And as a healthcare provider, it would only make sense, that your side hustle would be health-related. You might look into health coaching, writing for health publications, or teaching part-time. Your healthcare background provides you with an endless array of options yo choose from.

If you’re a solo practitioner adding a side hustle to an already full plate, make sure your hustle is something that will keep you engaged and motivated… for a long time to come.

Second, map out your goals and plan.

Ideally, you will create a business plan for your new venture. Just because it’s a side hustle, one that starts small, doesn’t mean you shouldn’t plan. And planning is twice as important if you want to grow your side hustle into a more significant business over time.

In Conclusion…

Many have turned their side hustles into full-time careers and businesses, even though it may have taken them years. And you can do the same.

But brace yourself for another dose of hard work. And count on some trial and error before your side hustle is up and running.

Be prepared, don’t allow yourself to get discouraged by minor setbacks. Focus on what you want to accomplish and don’t waste time sweating the small stuff!

If you want to turn your side hustle into a successful business venture someday, then focus on that goal. There’s no better validation that you chose the perfect side hustle than by actually succeeding at it!

So as the famous Nike slogan goes…

Just Do It!


Thinking about a side hustle? Join the conversation by leaving a comment or question below!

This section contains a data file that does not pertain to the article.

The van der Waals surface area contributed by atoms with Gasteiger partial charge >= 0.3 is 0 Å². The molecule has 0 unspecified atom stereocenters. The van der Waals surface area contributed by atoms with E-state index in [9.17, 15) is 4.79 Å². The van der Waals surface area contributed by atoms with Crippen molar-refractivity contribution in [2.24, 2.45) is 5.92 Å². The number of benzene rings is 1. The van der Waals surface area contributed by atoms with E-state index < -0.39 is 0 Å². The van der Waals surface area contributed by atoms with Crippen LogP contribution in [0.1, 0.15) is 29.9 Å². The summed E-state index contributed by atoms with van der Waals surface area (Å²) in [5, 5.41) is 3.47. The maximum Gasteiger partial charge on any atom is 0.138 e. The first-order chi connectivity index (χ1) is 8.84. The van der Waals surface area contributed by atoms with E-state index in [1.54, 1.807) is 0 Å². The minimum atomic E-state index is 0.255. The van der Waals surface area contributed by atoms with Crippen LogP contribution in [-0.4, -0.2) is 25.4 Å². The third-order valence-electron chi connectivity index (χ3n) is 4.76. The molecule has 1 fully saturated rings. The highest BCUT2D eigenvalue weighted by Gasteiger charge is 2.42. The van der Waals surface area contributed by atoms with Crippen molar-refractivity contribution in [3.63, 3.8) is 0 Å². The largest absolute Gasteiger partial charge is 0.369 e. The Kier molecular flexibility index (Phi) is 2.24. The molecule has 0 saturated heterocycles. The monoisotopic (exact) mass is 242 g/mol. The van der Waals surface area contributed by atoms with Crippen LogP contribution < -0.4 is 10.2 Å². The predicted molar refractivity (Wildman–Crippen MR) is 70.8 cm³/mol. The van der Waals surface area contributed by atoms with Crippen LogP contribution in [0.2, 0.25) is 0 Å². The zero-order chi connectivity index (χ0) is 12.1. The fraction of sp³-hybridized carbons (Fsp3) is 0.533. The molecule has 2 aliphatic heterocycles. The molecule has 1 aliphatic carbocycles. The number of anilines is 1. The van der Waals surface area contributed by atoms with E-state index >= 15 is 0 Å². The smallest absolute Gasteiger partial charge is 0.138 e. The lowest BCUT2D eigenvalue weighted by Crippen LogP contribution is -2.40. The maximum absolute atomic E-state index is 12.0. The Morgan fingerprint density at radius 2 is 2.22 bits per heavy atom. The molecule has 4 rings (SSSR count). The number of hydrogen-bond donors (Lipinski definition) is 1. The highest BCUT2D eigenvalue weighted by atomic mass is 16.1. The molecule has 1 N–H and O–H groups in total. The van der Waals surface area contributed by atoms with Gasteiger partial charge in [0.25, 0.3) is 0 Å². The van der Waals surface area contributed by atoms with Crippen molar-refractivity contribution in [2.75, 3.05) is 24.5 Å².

By Johanna Hofmann, MBA, LAc; regular contributor to the NPBusiness blog and author of “Smart Business Planning for Clinicians.

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  1. This is something that we are venturing into as NP’s side business having our own small practice niche.

  2. Thanks for sharing these great business ideas! A solid business plan and laying out exactly what type of clinical practice you are interested in pursuing is so important! Also, developing a solid time line of what you want to happen when and discussing your ideas with a close business mentor colleague with a similar background is very helpful.
    I would highly recommend purchasing a copy of a wonderful, very informative book that I share and discuss with my MSN, FNP students: Buppert, Carolyn (2017). Nurse Practitioner’s Business Practice and Legal Guide 6th Edition. ISBN-13: 978-1284117165. This is great reference for any Nurse Practitioner, whether just beginning their NP career or considering opening their own practice.

  3. Thanks for your comment, Patricia!

    With respect to the freelance websites…
    To some degree, the freelance site you’ll go with will depend on the service you want to offer or purchase. I suggest you visit a variety of freelance websites to determine which ones would be a good fit for you.

    So here are a few suggestions; please note, we don’t endorse any particular site.
    All sites listed will serve as a good starting point and give you some ideas:

  4. Guru.com
    Fiverr.com – not everybody offers $5 gigs on Fiverr anymore….
  5. All the best!

  6. Wonderful article and certainly on point! I have a solo pediatric practice and my side hustle is providing medical cannabis certification. It’s cash only which makes it very lucrative.

  7. Hi Jeanne, thanks for your comments. I too constantly recommend Carolyn’s book for many things business and legal related. I would even venture to guess, it’s required reading for NP students (it was for me). Along with her book, we like to take it a step further and discuss the day-to-day, step-by-step aspects of starting a business.

  8. I’m considering a side hustle of building a health and wellness consulting business. Products I will be selling are strictly OTC supplements. Do I need to establish an LLC? Also, should I have separate malpractice insurance?